guitar super system level 2 review

As you would expect, Level 2 of Guitar Super System picks up right where Level 1 left off; you can check out our review of Level 1 here. As you may know, Guitar Super System follows the structure of the guitar curriculum at the Berklee School of Music, which means that what you get is the nuts and bolts of a tried and tested guitar course with many famous graduates such as Steve Vai, John Scofield, Mike Stern, John Petrucci and many others. Having enjoyed Guitar Super System Level 1, I was expecting good things from Level 2, so let’s see if it lives up to expectations.

What’s in the Course?
Guitar Super System Level 2 is broken down into six sections which include the whole tone scale, the melodic minor scale, triads, four-part chords and arpeggios. There are also some bonus lessons on sight-reading, which you’d be expected to learn at any music college, but in this course, you’ll find all the material in both notation and tab. If you coped well with the material in Guitar Super System Level 1, then you’ll find the learning curve the same in Level 2, only with slightly more complex material.

From the outset, this would seem like a theory-heavy course but there are a couple of good reasons for this. At music college, the heavy theory stuff is usually dealt with in the first few semesters (each level of Guitar Super System is the equivalent of one semester at music college) to make way for applying it in diverse musical situations. This is the stuff you need to get under your belt, or at least be very aware of early on so that you can make use of it when you’re thrown in at the deep end, so to speak. Learning theory also helps you make sense, not only of your own playing up to now, but of any style that might be thrown at you. Having been through music college myself, I can relate to the overwhelming sensation of having to assimilate a lot of theory, but as little as months later you’ll be reaping the benefits of it.

What about the Teaching?
Tyler’s teaching style is straight to the point and always includes clear-cut examples of theory concepts which are broken down into easy-to-digest parts. Tyler’s irreverent humor also moves things along nicely, and takes the heaviness out of the subject matter at hand. I like the way Tyler communicates the information in the course on a need-to-know basis, so that the doses you’re getting are just right; this is actually one of the main advantages of a course like this versus music college—you’re moving at your own pace as oppose to being drowned in endless material which provokes many a sleepless night.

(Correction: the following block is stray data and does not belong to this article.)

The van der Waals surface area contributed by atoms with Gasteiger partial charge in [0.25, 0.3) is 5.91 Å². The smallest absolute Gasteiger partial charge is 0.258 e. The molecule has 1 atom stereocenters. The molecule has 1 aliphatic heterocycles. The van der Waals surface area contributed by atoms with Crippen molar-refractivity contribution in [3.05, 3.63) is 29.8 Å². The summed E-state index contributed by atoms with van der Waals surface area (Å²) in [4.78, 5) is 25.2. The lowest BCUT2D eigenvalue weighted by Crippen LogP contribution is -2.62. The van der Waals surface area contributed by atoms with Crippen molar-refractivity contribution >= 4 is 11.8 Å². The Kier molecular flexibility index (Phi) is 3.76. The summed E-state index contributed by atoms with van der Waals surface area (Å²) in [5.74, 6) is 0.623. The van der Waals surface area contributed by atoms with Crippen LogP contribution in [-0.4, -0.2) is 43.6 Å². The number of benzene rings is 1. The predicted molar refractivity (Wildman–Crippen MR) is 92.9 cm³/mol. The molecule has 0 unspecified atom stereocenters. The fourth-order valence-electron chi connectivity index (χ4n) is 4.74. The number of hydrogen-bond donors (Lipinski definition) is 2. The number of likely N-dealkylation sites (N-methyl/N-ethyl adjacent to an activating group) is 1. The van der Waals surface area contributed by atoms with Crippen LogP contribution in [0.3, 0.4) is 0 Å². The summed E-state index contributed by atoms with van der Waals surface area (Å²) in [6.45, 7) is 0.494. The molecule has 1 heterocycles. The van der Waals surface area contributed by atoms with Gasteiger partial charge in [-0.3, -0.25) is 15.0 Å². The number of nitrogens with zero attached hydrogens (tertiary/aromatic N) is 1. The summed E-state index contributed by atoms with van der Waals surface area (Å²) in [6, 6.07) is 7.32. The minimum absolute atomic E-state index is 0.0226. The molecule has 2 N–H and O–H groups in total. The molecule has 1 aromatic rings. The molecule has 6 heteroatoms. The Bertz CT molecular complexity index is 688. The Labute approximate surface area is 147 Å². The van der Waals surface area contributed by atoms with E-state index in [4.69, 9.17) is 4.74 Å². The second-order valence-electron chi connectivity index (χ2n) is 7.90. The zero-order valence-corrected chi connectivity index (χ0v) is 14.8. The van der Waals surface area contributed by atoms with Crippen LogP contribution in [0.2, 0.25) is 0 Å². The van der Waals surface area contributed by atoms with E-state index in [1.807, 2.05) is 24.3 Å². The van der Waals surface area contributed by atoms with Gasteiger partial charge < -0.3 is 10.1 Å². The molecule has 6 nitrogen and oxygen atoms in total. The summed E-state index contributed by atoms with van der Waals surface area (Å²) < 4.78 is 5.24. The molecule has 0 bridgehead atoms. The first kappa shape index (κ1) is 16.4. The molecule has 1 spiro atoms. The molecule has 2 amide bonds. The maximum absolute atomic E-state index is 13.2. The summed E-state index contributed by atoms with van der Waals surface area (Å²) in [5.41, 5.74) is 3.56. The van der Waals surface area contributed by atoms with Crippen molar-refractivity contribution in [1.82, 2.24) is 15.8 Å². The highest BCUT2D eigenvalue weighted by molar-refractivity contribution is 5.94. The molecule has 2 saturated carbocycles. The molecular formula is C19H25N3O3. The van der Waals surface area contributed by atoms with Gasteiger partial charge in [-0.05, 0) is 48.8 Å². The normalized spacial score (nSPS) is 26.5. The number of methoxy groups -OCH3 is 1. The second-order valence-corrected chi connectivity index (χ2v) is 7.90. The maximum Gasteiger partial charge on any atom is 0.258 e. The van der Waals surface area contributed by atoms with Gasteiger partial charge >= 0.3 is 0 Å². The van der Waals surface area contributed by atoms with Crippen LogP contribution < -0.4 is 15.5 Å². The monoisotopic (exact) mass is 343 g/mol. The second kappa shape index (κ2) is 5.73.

Guitar Super System vs Music College
Having completed both music college and levels one and two of Guitar Super System, I thought it would be relevant to compare the two, so that you can see what you’d be missing out on… or not, as the case may be. Let’s start by saying that Guitar Super System happens to also be a great course to prepare yourself for music college. You get most of the heavy theory out of the way to concentrate on the other aspects music college has to offer such as networking, performing, getting a band together, and generally learning about the music business. On the other hand, if you already have an idea of where your music career is headed, you have the resources at hand and you just need to become a more solid player, then Guitar Super System is a great option. There’s also the price; Guitar Super System is a tiny fraction of the cost of music college.

The Verdict
Level 2 of Guitar Super System is a great, and very functional, way to learn the essential theory to be able to hold your own in virtually any playing situation. Tyler plays the role of facilitator very well, and has stepped up the production for this level which features PDFs, backing tracks, 34 lectures and 1.5 hours of video instruction. This is not the kind of course you’ll blow through in a week, but having it nicely structured, wrapped up and delivered to you in very manageable chunks is an absolute godsend, and definitely beats wasting hours stringing together scraps of knowledge from places like YouTube. All Udemy courses also come with a Q&A section where you can ask the creator of the course for clarification on any of the content. All in all, it’s a very usable course for the asking price.

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